I would wait until nighttime to try. I was too embarrassed, and scared to try in the daytime. What if one of our neighbours saw me? What if a stranger followed me? There were so many tired, wide staring eyes in our slum, and you never knew what was going through the men’s minds when they were looking at you. At times, I could feel their eyes burning into my back.
When bedtime came, I would lie next to my mother with my hand around her waist and wait for her to fall asleep. Even though it was pitch-black and I can’t hear well, I could tell when she was deeply asleep because her belly would relax in my hands. Then, I would wait for the clattering of our slum to calm, for the damp thumping of tired feet around our shed to stop and for the snoring to begin. My stomach would churn. I hated leaving my mother.
Stepping as quietly as I could out of our shack, I tiptoed my way towards the forest just to the West of the slums. The smell of urine and refuse in the path rose up from the ground, a warning from the earth to go no further. Some of our neighbours weren’t so careful about where they did their business. I tried to feel my way forward with my feet but I had to go very slowly. Not only was the soil covered in sewage but rubbish, in the form of broken glass and sharp scraps from mental cans, were hidden just below the surface and if my feet were cut the infection could kill me. I strained my eyes, prayed and made for the dark cloud of trees.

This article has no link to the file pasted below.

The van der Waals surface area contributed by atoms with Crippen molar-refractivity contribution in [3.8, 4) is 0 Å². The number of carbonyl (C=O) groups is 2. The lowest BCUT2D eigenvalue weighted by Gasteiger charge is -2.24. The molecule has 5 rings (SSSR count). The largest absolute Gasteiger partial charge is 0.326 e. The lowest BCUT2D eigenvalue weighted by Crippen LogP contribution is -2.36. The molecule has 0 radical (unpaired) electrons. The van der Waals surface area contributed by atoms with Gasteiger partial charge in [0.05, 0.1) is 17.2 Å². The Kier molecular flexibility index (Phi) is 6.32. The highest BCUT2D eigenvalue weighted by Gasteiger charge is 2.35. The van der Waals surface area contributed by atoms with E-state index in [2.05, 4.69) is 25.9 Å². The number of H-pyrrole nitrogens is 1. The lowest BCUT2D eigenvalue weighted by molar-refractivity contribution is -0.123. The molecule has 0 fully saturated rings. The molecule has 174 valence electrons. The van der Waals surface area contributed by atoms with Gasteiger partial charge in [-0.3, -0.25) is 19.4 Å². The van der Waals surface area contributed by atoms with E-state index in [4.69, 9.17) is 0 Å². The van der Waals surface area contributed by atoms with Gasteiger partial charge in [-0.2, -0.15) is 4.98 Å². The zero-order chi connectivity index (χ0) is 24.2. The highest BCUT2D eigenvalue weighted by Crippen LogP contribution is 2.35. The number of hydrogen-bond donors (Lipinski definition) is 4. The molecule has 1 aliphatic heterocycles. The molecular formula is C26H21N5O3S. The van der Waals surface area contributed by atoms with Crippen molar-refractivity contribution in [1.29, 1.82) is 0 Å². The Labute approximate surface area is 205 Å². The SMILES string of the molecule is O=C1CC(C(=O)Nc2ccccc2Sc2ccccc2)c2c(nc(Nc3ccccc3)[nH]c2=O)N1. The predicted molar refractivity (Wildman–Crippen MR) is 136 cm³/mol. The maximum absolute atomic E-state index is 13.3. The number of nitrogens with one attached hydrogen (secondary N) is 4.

The forest was even darker and brought its own kind of fear. My disabled senses were further impaired. The few sounds I could hear made me jump and when I searched the darkness to find their source all I could see were shadows. There could be dangerous animals or people lying in wait and there was nothing I could do about it. I couldn’t even scream because of my speech problems. Except for feeling the rough bark of the branches winding around me, I was totally at nature’s mercy. Helpless.
I had a very simple plan. Once I entered the forest I would go as far into the thick of woods as my fear would allow, find a thicket, squat quickly behind it and try and relieve myself. The fear though, the fear would make my bowels stiffen and clench. The more I tried to go to the toilet the harder it became leading to even more pain in my intestines. By the time I finished, I would be so anxious that I would run back through the forest, down the path and into the tent. I couldn’t never go back slowly and carefully, and I would always cut myself on the cold sharpness of the slums.